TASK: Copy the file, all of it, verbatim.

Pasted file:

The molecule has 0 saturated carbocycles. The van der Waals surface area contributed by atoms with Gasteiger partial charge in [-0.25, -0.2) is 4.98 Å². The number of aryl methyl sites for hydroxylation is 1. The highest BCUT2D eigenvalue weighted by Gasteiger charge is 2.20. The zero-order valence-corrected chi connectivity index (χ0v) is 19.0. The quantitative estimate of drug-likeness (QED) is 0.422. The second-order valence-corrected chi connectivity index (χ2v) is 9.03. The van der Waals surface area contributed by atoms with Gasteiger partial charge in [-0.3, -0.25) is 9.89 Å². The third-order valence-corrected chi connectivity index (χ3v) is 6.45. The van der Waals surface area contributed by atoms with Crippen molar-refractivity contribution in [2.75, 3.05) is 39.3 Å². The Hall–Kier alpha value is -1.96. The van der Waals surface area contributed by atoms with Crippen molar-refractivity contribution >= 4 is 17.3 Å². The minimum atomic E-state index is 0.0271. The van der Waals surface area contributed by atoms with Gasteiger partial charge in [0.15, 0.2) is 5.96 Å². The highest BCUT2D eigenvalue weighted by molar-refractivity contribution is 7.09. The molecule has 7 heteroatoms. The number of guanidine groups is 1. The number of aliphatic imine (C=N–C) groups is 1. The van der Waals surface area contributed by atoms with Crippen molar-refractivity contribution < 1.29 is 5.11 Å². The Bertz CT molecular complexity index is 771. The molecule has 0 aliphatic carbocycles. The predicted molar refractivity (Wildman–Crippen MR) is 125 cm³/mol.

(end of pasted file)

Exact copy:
The molecule has 0 saturated carbocycles. The van der Waals surface area contributed by atoms with Gasteiger partial charge in [-0.25, -0.2) is 4.98 Å². The number of aryl methyl sites for hydroxylation is 1. The highest BCUT2D eigenvalue weighted by Gasteiger charge is 2.20. The zero-order valence-corrected chi connectivity index (χ0v) is 19.0. The quantitative estimate of drug-likeness (QED) is 0.422. The second-order valence-corrected chi connectivity index (χ2v) is 9.03. The van der Waals surface area contributed by atoms with Gasteiger partial charge in [-0.3, -0.25) is 9.89 Å². The third-order valence-corrected chi connectivity index (χ3v) is 6.45. The van der Waals surface area contributed by atoms with Crippen molar-refractivity contribution in [2.75, 3.05) is 39.3 Å². The Hall–Kier alpha value is -1.96. The van der Waals surface area contributed by atoms with Crippen molar-refractivity contribution >= 4 is 17.3 Å². The minimum atomic E-state index is 0.0271. The van der Waals surface area contributed by atoms with Gasteiger partial charge in [0.15, 0.2) is 5.96 Å². The highest BCUT2D eigenvalue weighted by molar-refractivity contribution is 7.09. The molecule has 7 heteroatoms. The number of guanidine groups is 1. The number of aliphatic imine (C=N–C) groups is 1. The van der Waals surface area contributed by atoms with Crippen molar-refractivity contribution < 1.29 is 5.11 Å². The Bertz CT molecular complexity index is 771. The molecule has 0 aliphatic carbocycles. The predicted molar refractivity (Wildman–Crippen MR) is 125 cm³/mol.